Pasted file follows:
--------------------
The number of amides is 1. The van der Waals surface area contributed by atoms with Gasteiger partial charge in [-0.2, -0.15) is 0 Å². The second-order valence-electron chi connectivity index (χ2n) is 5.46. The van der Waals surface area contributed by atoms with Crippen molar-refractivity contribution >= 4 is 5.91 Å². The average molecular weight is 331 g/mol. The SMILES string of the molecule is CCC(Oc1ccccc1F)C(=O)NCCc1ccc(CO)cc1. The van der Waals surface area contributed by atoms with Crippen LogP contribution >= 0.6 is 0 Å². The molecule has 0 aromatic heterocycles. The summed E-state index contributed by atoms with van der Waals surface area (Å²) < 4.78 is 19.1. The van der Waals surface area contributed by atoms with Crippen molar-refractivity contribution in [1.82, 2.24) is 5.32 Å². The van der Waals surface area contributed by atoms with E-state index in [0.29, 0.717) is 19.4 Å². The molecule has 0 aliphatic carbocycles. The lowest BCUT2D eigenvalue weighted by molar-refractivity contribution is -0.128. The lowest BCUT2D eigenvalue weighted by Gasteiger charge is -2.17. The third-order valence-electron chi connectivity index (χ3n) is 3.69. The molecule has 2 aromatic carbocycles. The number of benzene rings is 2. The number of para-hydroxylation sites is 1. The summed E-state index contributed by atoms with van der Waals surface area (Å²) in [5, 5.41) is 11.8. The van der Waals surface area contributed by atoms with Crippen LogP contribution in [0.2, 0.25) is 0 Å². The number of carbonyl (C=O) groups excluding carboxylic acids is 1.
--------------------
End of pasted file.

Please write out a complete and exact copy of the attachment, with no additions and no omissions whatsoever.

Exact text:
The number of amides is 1. The van der Waals surface area contributed by atoms with Gasteiger partial charge in [-0.2, -0.15) is 0 Å². The second-order valence-electron chi connectivity index (χ2n) is 5.46. The van der Waals surface area contributed by atoms with Crippen molar-refractivity contribution >= 4 is 5.91 Å². The average molecular weight is 331 g/mol. The SMILES string of the molecule is CCC(Oc1ccccc1F)C(=O)NCCc1ccc(CO)cc1. The van der Waals surface area contributed by atoms with Crippen LogP contribution >= 0.6 is 0 Å². The molecule has 0 aromatic heterocycles. The summed E-state index contributed by atoms with van der Waals surface area (Å²) < 4.78 is 19.1. The van der Waals surface area contributed by atoms with Crippen molar-refractivity contribution in [1.82, 2.24) is 5.32 Å². The van der Waals surface area contributed by atoms with E-state index in [0.29, 0.717) is 19.4 Å². The molecule has 0 aliphatic carbocycles. The lowest BCUT2D eigenvalue weighted by molar-refractivity contribution is -0.128. The lowest BCUT2D eigenvalue weighted by Gasteiger charge is -2.17. The third-order valence-electron chi connectivity index (χ3n) is 3.69. The molecule has 2 aromatic carbocycles. The number of benzene rings is 2. The number of para-hydroxylation sites is 1. The summed E-state index contributed by atoms with van der Waals surface area (Å²) in [5, 5.41) is 11.8. The van der Waals surface area contributed by atoms with Crippen LogP contribution in [0.2, 0.25) is 0 Å². The number of carbonyl (C=O) groups excluding carboxylic acids is 1.